What war?

Originally posted on Tumblr.

The Boston Herald recently claimed in several articles that the city has taken the side of cyclists in a CAR-BIKE WAR, citing a discrepancy between the number of citations issued to motorists compared to warnings* issued to cyclists.  Obviously, there are a great many more cars in the city committing violations; just over 1% of daily trips in Boston are bicycle trips. That police are stopping cyclists for any violations is actually a new phenomenon; that is to say, the city has upped its enforcement of cyclist behavior significantly.

Meanwhile, the Boston Globe reports the number of speeding tickets issued in Boston dropped by nearly half from 2008 to 2009, in line with a state-wide trend.  Part of the drop in tickets issued is probably related to decreased driving because of gas prices and unemployment.  I’ve been digging around for data without finding a year-to-year comparison of vehicle miles traveled or number of trips in the city without success, but suffice it to say I doubt decreased driving can explain all of the trend.  The Globe focuses on recent changes in police practice.  According to the police and officials interviewed for the article, police departments are assigning fewer officers to traffic duty because of staffing cuts, leading to fewer stops.  And even when they do make stops, cops are favoring warnings over tickets because they worry about burdening someone who may already be in tight financial spot because of the poor state of the economy.  In other words, police believe they have had to decrease their enforcement of motorist behavior over the past few years.

The Globe also reports that speeding is a factor in about one third of fatal crashes nationally.

This is to say nothing of the fact that the Herald didn’t bother to check how much money government spends on driving vs. cycling in Boston, or consider to what degree the entire layout of the city is oriented around cars or bikes when proclaiming the Menino administration had taken up arms with the terrorists bikers.  Or that the entire idea of there being a “war” is ridiculous.  Finding a few folks in cars willing to complain about bikes does not an armed conflict make.  Lots of people who drive complain about all sorts of things about driving – I am one of those people!  Drivers complain about pedestrians, rotaries, traffic lights, taxis, buses, and, most of all, traffic.  Is there a war between cars AND OTHER CARS?  Have I been drafted into several conflicts, and to competing sides, without knowing it?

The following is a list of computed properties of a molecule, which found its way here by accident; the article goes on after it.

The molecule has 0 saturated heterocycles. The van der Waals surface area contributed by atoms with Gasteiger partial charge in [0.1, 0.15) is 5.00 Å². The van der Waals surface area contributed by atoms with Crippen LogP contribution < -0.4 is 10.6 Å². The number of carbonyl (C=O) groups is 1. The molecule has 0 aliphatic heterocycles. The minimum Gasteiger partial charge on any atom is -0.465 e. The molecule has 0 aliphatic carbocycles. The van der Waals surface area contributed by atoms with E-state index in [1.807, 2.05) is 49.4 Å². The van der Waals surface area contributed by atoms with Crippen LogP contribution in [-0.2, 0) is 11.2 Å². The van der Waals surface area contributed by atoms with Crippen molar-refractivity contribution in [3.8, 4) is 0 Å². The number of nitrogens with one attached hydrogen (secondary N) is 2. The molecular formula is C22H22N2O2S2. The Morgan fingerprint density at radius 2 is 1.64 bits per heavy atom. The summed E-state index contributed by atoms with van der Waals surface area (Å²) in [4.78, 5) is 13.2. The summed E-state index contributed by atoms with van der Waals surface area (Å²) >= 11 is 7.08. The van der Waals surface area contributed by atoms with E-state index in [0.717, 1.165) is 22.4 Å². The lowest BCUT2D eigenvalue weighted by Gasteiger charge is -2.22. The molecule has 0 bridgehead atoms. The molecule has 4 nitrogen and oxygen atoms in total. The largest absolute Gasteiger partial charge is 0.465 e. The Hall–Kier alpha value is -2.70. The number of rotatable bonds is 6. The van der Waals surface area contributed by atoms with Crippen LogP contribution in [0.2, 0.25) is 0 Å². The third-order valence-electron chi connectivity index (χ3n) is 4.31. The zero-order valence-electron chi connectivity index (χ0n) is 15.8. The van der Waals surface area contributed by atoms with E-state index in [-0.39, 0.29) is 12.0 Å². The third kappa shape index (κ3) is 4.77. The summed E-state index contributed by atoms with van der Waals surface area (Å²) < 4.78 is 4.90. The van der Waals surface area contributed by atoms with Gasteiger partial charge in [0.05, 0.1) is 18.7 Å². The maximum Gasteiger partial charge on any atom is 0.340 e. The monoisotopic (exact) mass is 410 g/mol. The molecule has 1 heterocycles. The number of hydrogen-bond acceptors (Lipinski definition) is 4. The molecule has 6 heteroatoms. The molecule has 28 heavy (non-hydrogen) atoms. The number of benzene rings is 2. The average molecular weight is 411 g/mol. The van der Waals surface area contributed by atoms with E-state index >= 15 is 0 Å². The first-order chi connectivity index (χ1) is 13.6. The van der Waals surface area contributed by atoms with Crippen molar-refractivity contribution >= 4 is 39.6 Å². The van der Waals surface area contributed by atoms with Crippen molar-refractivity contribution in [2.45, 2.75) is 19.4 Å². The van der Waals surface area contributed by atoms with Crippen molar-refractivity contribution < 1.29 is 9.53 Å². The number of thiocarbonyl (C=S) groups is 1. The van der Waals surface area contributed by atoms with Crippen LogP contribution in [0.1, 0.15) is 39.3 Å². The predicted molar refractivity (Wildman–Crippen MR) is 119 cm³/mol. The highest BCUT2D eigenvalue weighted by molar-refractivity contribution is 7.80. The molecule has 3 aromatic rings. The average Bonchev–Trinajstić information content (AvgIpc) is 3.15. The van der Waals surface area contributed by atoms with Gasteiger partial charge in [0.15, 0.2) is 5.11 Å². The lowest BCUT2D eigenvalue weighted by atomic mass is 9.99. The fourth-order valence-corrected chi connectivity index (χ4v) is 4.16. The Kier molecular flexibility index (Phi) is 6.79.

I have not, obviously.  It’s in the interest of a conservative outlet like the Herald to scream “Culture War” at every opportunity.  Their best hope to stay profitable is to spread divisiveness, to feed on fear and resentment.  But what we actually have is a city full or road users who often come into conflict.  A lot of drivers are jealous/resentful/angry/scared of bikers, but this is no zero-sum game.  Changes in transportation policy are not dropped bombs; the fact that I bike these streets does much less to harm your commute than you tell yourself. The urge to paint as broad a swath of your community as enemies needing to be eliminated – in this case by getting cyclists off the street, which is the ultimate goal – is a disgusting habit, to put it mildly.

Pete has more on this, and I recommend reading it.  One statistic he has is worth drawing attention to.  In one ten-month period in Boston, there were eight reported “interactions” between pedestrians and cyclists, and 600 between pedestrians and motor vehicles.

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*The Cyclist Safety Bill of a couple of years ago made a change to the law that, inadvertently, makes it difficult for the government to actually collect on tickets issued to cyclists.  Police departments in the city have also opted to use warnings so that the “crackdown” serves as educational outreach in a city that is seeing growing numbers of cyclists.

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